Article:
Kessler is based on Ernst Udet, the second-highest scoring German ace of WWI. Udet barnstormed after the war, had a shortened version of "Lola" painted on his Fokker D-VII, and had a fight similar to the epic battle that is an important subplot in the movie. Thus it is a nice touch that Udet is shown in the opening photo montage. (It's also good that no sequel was made - I'd hate to see the Kessler character return to Germany, join Hitler's Luftwaffe and commit suicide.)

This is also notable, on a personal level, as the first place I ever saw Susan Sarandon. I've been a fan ever since. Hell, she still looks great.

The flying sequences are magnificent. There's no CGI here, folks. These are real aircraft - beautiful replicas of Curtiss Jennies, Standard E-4's, and of course the Sopwith Camel and Fokker Triplane (plus a few others) - doing real stunt flying. The talented stunt pilots are credited under the umbrella of Tallmantz Aviation, which I'm guessing was formed by legendary stunt pilots Frank Tallman and Paul Mantz. Tallman himself flew in this film (and died in a crash three years later; Mantz died making "Flight of the Phoenix," another of my favorite flight movies, in 1965.) And the climactic sequence, while it may seem unlikely to some, is actually based (perhaps loosely) on a similar incident that occurred during the filming of either "Hells' Angels" or "Wings" in the late 1920's. The only possible anachronism that I can spot is Kessler's stunt plane, which looks a little too advanced for 1928. But I could be wrong there.

Beautiful aircraft, great flying sequences, fine acting, and even a real plot - what more could you want?

Reviewed by manuel-pestalozzi 9 / 10

The air and the ground

First I must say that this beautiful movie handles the wide screen format extremely well, to watch it on TV comes near to an act of profanation. The lines, the colors , the surfaces, the sun that always seems to be low above the horizon ... The Great Waldo Pepper really is a work of cinematic art.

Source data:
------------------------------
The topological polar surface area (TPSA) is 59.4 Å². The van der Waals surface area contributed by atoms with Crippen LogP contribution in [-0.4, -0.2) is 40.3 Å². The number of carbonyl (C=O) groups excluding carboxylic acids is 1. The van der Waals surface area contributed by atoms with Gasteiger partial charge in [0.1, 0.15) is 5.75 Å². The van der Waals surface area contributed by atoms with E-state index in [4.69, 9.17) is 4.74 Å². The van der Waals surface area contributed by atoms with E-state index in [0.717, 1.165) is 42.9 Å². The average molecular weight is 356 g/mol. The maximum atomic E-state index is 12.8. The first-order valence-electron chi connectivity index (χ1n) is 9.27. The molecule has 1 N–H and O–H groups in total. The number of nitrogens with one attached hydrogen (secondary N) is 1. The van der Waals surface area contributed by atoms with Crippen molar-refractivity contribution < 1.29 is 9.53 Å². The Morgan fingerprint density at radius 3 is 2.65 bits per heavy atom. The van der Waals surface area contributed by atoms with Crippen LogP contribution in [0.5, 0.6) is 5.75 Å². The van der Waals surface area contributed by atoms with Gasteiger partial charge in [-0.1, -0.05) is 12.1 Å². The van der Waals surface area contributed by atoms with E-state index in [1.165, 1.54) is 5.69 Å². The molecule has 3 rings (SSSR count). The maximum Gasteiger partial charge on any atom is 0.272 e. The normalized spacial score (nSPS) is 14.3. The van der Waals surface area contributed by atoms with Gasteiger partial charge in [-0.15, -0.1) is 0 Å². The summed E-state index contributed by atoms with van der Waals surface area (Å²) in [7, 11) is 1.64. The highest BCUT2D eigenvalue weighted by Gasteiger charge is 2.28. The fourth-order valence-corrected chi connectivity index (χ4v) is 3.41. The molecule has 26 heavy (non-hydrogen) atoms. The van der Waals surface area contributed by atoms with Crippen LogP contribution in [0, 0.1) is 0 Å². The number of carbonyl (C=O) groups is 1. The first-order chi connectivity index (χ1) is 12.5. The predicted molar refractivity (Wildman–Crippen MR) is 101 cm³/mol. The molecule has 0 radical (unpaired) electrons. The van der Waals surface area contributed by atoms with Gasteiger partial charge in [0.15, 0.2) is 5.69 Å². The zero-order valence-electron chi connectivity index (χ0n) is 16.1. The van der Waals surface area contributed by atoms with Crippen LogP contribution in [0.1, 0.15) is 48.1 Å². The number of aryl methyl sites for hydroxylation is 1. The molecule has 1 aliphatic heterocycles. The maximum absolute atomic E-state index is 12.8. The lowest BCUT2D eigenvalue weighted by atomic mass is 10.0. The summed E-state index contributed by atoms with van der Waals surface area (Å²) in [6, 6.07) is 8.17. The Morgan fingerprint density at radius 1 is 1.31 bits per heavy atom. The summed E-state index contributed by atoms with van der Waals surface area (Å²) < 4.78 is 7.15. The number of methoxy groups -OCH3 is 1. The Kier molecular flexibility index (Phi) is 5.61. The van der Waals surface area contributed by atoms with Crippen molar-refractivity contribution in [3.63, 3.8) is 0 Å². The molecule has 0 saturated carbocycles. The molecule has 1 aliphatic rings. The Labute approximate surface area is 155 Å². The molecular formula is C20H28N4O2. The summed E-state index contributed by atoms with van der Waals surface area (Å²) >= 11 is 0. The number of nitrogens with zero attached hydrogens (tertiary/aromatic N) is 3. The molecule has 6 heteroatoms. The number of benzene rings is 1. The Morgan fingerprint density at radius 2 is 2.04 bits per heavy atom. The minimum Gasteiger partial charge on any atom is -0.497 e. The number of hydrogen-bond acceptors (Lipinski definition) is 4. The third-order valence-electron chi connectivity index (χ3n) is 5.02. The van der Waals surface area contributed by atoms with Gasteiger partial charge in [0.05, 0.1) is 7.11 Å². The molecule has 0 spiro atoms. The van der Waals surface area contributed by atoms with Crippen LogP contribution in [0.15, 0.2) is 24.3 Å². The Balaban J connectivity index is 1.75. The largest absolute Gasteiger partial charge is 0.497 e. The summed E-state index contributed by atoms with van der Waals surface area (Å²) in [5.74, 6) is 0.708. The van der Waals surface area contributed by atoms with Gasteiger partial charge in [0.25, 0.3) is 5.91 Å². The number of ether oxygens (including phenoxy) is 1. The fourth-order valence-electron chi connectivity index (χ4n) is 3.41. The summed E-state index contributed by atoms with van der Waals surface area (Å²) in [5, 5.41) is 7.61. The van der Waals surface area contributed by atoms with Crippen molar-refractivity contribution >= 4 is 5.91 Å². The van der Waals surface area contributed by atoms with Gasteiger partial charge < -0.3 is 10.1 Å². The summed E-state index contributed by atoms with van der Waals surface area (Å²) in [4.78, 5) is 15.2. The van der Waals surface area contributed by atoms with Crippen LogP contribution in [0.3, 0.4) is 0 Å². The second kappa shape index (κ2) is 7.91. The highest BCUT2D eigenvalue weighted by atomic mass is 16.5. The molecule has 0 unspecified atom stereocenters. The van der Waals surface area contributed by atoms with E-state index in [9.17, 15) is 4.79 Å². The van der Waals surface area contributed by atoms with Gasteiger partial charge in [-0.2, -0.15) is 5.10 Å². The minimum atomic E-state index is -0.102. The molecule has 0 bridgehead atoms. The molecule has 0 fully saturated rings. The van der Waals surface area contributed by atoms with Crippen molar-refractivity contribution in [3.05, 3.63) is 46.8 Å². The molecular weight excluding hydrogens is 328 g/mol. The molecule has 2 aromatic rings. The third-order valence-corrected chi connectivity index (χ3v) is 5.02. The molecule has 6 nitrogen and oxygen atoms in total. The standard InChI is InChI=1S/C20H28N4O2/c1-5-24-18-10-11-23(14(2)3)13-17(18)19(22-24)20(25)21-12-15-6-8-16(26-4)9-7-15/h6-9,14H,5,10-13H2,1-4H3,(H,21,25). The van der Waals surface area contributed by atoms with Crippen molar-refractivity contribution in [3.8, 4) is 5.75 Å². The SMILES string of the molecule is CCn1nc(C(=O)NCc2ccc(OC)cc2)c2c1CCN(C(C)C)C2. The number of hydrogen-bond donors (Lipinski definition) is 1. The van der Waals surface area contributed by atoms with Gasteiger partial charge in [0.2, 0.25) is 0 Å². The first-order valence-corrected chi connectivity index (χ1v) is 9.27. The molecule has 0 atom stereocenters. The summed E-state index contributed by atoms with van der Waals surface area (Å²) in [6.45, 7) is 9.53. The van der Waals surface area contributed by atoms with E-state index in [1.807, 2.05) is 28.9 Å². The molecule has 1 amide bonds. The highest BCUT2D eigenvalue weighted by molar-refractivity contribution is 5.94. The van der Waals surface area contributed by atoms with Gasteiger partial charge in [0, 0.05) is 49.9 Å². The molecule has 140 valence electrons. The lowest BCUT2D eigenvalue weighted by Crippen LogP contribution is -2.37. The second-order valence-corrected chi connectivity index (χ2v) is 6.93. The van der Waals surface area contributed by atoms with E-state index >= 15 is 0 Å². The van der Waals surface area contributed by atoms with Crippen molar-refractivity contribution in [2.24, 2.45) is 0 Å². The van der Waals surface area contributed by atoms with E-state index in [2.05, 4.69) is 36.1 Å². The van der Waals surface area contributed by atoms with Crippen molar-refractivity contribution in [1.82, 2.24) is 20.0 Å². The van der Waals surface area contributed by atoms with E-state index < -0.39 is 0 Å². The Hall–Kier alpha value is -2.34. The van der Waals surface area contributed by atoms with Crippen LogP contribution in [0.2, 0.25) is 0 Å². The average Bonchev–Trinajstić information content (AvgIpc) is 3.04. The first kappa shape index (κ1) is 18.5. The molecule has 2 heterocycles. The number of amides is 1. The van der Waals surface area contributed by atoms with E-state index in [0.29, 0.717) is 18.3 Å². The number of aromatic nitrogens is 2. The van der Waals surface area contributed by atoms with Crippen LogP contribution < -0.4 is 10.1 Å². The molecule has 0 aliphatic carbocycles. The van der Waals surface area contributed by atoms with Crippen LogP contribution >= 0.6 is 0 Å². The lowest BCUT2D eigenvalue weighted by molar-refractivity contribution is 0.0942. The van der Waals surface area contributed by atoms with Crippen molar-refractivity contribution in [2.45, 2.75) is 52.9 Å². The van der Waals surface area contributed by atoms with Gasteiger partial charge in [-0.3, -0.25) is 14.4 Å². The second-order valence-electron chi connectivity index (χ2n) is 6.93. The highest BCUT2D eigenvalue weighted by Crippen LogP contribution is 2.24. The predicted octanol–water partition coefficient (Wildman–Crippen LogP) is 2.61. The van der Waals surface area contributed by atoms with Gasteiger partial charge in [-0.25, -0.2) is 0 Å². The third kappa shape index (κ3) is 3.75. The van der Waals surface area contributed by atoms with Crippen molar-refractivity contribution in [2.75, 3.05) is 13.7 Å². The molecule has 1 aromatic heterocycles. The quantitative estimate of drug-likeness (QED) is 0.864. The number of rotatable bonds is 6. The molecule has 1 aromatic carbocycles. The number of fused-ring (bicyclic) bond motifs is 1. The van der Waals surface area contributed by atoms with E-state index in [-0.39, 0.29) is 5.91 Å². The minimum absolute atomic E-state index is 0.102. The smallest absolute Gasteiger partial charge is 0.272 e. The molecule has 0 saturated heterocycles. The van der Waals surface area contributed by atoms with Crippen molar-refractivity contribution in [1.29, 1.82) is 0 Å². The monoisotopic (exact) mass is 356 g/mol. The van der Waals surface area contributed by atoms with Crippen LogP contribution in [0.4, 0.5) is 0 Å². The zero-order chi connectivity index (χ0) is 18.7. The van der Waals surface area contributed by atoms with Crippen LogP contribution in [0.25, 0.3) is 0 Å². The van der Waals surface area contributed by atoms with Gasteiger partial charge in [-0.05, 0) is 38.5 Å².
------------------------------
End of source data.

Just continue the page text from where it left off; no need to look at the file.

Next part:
Secondly I would really like to know how the idea for this script developed. It looks like the aviation business is a metaphor for the movie industry. I would not be surprised had director and co-scriptwriter George Roy Hill put many personal feelings and experiences into it. Aviation stands for freedom. But even in the title scene the constant fear of being forcefully grounded becomes evident – the main character, aviator Waldo Pepper, talks an overawed boy into getting a canister of gas for him with the promise of a free tour above the landing strip. Cute, at first sight, but also curiously grim. It immediately started me wondering how the boy could manage to carry the full canister over the required long distance.

The wish to be free and be able to fly off sets ever more demanding conditions. People get bored with acrobatics, they want to see blood. The artists comply, because they are ambitious but also because they know that it is the only way that allows them to continue. Time moves on and it becomes evident that commercial air service will put an end to the adventurous phase of aviation. Hollywood seems to be the only way out. Acrobats are needed as stunt-men there. The grindhouse routine of the dream factory is not to their liking, but what else can they do? On a set Waldo Pepper meets a famous German flyer he idolizes. Much to his surprise this Erich von Stroheim character is deeply in debt. „In the air, I see heroism, chivalry and a spirit of comraderie", rasps the German, „but on the ground ..." He just limply shrugs. The final quixotic showdown between Pepper and the German is a natural and very good ending of this surprisingly „deep" and rather pessimistic movie that offers far more than nostalgia.